Last reviewed by Dr. Raj MD on January 12th, 2022.
What is Micrognathia?
Micrognathia is a condition characterized by a very small lower jaw or a lower jaw that is smaller than the rest of the face. The very small size of the mandible is secondary to the abnormalities in the first branchial arch that resulted to the insufficiency or deficiency in the movement of the neural crest cells that generally occur by 4th week of fetal development or gestation.
Micrognathia commonly occurs in children and usually resolves by the time the child reaches the age of puberty when the mandible grows as the child advances in age. Micrognathia is sometime the only problem found in children born with it although it usually causes a misalignment of the teeth. Severe cases of micrognathia however may lead to a problem with feeding. The smaller size of the lower may result to a difficulty in feeding infant and children while intubation in children and adults with micrognathia may also be difficult particularly when introducing anesthesia or during an emergency situation.
The mandible or the lower jaw is regarded as the largest and the strongest bone in the face. The function of the mandible is to support or as an attachment for the lower teeth. It is composed of a body or base, rami, alveolar process, condyle and the coronoid process.
The prognosis or outlook for micrognathia depends on the underlying cause. Micrognathia generally resolves as the child advances in age or by the time the child reaches the age of puberty. The abnormality in the mandible however can be corrected with surgery especially in severe case of micrognathia.
Micrognathia is characterized by an anomaly in the anatomical structure of the lower mandible where the size is abnormally smaller than the rest of the face. The condition is first noticed during infancy and it is usually the mother who gets to notice it first.
A child with micrognathia is usually difficult to feed as the jaw would only have a small opening that a standard size of the nipple will not fit or pass through the mouth of the child. In newborn infants with micrognathia, a special nipple is required to be able to feed the baby.
Breathing is another problem that is presented in child with micrognathia. Breathing problems such as dyspnea, apnea and an abnormal rapid breathing can be observed and is due to the effect of the anomaly in the anatomical structure of the lower jaw. The abnormally small size of the lower jaw can result to an obstruction in the airway pattern as the tongue in micrognathia is in retroposition. The tongue is also prevented from growing into an average size as the lower jaw is small enough to allow it. The retroposition and the abnormal size of the tongue both make up the difficulty in breathing as both causes an obstruction in the airway.
Abnormal teeth alignment is also a presenting symptom of micrognathia. The anomaly in the size of the lower jaw provides not enough space for the teeth to grow properly or there is no enough room for a set of teeth to grow.
Causes of Micrognathia
The incidence of micrognathia is believed to be a part of an inherited disorder or is caused by a genetic mutation.
The common causes of Micrognathia include the following:
- Pierre Robin syndrome is a congenital disorder characterized by a facial malformation. Micrognathia is among the main feature of this disorder and the syndrome is by genetic anomalies particularly of chromosomes 2 and 11.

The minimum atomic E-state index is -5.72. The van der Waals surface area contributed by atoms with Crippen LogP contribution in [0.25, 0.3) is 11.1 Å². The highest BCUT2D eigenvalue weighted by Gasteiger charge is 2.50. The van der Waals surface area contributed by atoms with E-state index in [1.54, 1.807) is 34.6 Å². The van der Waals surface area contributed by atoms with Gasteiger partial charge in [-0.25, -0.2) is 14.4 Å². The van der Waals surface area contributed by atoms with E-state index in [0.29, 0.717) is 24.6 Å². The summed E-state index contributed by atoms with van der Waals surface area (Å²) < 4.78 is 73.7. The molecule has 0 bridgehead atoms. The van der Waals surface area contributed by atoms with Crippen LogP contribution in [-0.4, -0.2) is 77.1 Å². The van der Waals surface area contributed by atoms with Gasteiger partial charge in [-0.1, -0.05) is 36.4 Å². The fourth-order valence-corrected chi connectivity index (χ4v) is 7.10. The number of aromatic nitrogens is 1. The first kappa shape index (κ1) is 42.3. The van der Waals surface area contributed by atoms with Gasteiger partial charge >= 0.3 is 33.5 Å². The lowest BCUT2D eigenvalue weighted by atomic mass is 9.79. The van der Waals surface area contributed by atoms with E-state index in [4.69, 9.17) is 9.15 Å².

- Wolf-Hirschhorn syndrome is characterized by distinct facial abnormalities where micrognathia is included. It is a syndrome caused by depletion in the short arm of chromosome 4.
- Cri-du-Chat syndrome is a rare genetic condition caused by a deletion in chromosome 5. This syndrome is characterized by cat-like cries, developmental disabilities and physical deformities which includes an abnormally small size of the lower jaw.
- Trisomy 13 and Trisomy 18 are both genetic disorders characterized by the presence of extra genetic material. The extra genetic material resulted in a child having a severe mental deficiencies and physical deformities which include micrognathia.
- Progeria is a rare genetic condition that is not usually passed down from parents to their offspring or passed on through families. It is a condition described with a rapid aging of a child and is the consequence of a genetic mutation. Micrognathia is among the clinical feature of this condition.
Other causes of Micrognathia include the following:
- Treacher Collins syndrome
- Turner syndrome
- Russell-Silver syndrome
- Hallermann-Streiff syndrome
- Fetal alcohol syndrome
- Digeorge syndrome
- Prader-Willi syndrome
- Marfan syndrome
- Noonan syndrome
- Smith-Lemli-Opitz syndrome
- Seckel syndrome
- Juvenile idiopathic arthritis
- Goldenhar syndrome
Micrognathia is a condition that is usually present at birth. It is first noticed during infancy where the child usually has a difficulty in feeding. Micrognathia on the other hand is a condition that corrects itself by the time the child reaches the age of puberty as the mandible basically increases in size or develops while the child is advancing in age.
Treatment of micrognathia is generally not required except for the underlying cause which may need regular monitoring and treatment. Several adjustments, on the other hand are necessary to help the child thrive, such as using special equipments to feed the child and modifying the eating methods to help feed the child.
Corrective surgical procedures can be done by an orthodontist to correct the lower jaw and to align the teeth. Devices such as braces can also help in correcting the misaligned teeth that resulted from the abnormally small size of the jaw.